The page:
Posted by bob on March 7, 2007, 2:44 am
they are EXCEPTIONALLY reliable by battery standards - the batteries will
probably last around 10 yrs..the problem is that cars last more than 10 yrs
(decent ones)..every prius in its lifetime should se 1-2 battery set
replacements - and at the current costs for new ones, that's really tough to
recall that the prius hybrid hasn't been around long enough for the batts to
start failing in large #s yet..give it another 3-4 yrs for the data to come
yes, today, that is true..but in 3-4 yrs, when the batts begin failing in
large #s, that will change..my hope is for a nice aftermarket developer to
get in the game with those batteries.
Posted by Bob Wilson on March 7, 2007, 8:35 am
Fortunately, there are plenty of salvage batteries available for very
good prices. Furthermore, battery technologies are improving and prices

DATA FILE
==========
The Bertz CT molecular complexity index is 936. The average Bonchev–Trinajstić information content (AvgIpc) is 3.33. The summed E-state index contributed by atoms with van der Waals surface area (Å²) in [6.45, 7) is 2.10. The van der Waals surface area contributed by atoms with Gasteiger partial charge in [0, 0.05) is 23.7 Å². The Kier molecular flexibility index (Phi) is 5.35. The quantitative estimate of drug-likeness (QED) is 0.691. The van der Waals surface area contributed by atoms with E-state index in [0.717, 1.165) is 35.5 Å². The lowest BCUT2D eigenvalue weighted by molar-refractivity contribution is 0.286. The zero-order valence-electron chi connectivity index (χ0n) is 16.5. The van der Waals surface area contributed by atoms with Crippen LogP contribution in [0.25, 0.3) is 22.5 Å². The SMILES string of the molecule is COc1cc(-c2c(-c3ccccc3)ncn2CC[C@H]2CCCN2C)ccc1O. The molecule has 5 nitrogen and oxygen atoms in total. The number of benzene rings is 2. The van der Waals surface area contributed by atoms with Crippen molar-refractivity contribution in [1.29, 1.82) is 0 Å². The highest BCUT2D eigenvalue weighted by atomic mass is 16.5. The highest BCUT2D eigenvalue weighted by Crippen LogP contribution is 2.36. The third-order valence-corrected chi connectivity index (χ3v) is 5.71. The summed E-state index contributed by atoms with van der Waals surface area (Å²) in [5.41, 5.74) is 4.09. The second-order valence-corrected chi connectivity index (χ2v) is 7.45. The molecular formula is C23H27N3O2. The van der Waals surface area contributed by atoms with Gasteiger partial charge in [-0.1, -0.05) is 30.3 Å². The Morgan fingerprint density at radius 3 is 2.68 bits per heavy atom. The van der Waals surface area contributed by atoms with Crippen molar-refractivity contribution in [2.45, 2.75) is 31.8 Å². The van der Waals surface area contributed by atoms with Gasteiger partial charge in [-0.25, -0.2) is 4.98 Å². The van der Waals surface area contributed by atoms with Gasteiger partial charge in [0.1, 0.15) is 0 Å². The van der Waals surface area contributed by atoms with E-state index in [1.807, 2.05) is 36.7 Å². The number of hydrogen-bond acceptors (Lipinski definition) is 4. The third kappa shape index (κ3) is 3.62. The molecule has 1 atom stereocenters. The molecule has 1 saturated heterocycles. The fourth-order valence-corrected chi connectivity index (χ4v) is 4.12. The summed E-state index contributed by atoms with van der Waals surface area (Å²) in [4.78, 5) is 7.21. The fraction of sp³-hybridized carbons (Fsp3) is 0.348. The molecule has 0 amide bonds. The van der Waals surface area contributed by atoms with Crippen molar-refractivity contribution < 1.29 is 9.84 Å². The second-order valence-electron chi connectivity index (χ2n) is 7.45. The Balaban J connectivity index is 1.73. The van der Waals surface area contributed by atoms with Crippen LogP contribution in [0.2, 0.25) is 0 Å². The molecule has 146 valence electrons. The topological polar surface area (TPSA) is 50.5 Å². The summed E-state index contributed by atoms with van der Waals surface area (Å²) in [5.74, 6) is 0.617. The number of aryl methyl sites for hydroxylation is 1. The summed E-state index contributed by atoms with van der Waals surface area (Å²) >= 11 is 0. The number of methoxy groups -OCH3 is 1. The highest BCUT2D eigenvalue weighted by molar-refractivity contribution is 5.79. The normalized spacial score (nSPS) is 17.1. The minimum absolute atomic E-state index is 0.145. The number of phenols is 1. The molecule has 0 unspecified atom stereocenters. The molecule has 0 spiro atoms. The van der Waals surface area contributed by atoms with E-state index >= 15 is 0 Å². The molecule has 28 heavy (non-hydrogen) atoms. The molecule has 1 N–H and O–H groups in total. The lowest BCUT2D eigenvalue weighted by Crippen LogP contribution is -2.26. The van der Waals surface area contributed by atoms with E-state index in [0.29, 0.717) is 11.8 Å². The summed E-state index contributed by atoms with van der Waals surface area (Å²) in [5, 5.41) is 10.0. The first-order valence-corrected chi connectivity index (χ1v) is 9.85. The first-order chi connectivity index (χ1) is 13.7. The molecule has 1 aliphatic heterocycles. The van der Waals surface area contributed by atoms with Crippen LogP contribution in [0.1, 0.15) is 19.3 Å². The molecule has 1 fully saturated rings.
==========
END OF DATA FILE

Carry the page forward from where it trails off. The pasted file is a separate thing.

are going down. Also, there may be a fairly simple way to refubish
battery packs by replacing electrolyte in marginal cells and rebuilding
replacements. Think of it as the battery equivalent of rebuilding an
engine. The technology is not that hard.
However, if you are risk adverse, just sell the car before the battery
fails. Do let me know how much your asking.
Posted by bob on March 7, 2007, 12:21 pm
the car's brand new..i plan to sell it at 80k miles, 20k before the batt
warranty..i'm asking sticker. :-) hehe
Posted by Bob Wilson on March 9, 2007, 2:30 pm
Depending upon the price of gas, you may get it.
Posted by Michael Pardee on March 7, 2007, 11:30 pm
How do you come up with the estimate? Toyota has stated they chose the NiMH
over LiIon because the NiMH has no specific life limitations. Like the
Edison cell, they could theoretically last centuries. Theoretically, of
course, because they are in a vehicle that tends to bump along the road. But
so far (and the Prius has been sold for 10 years in Japan) the rise in
battery failures that would signal trouble has not yet been seen.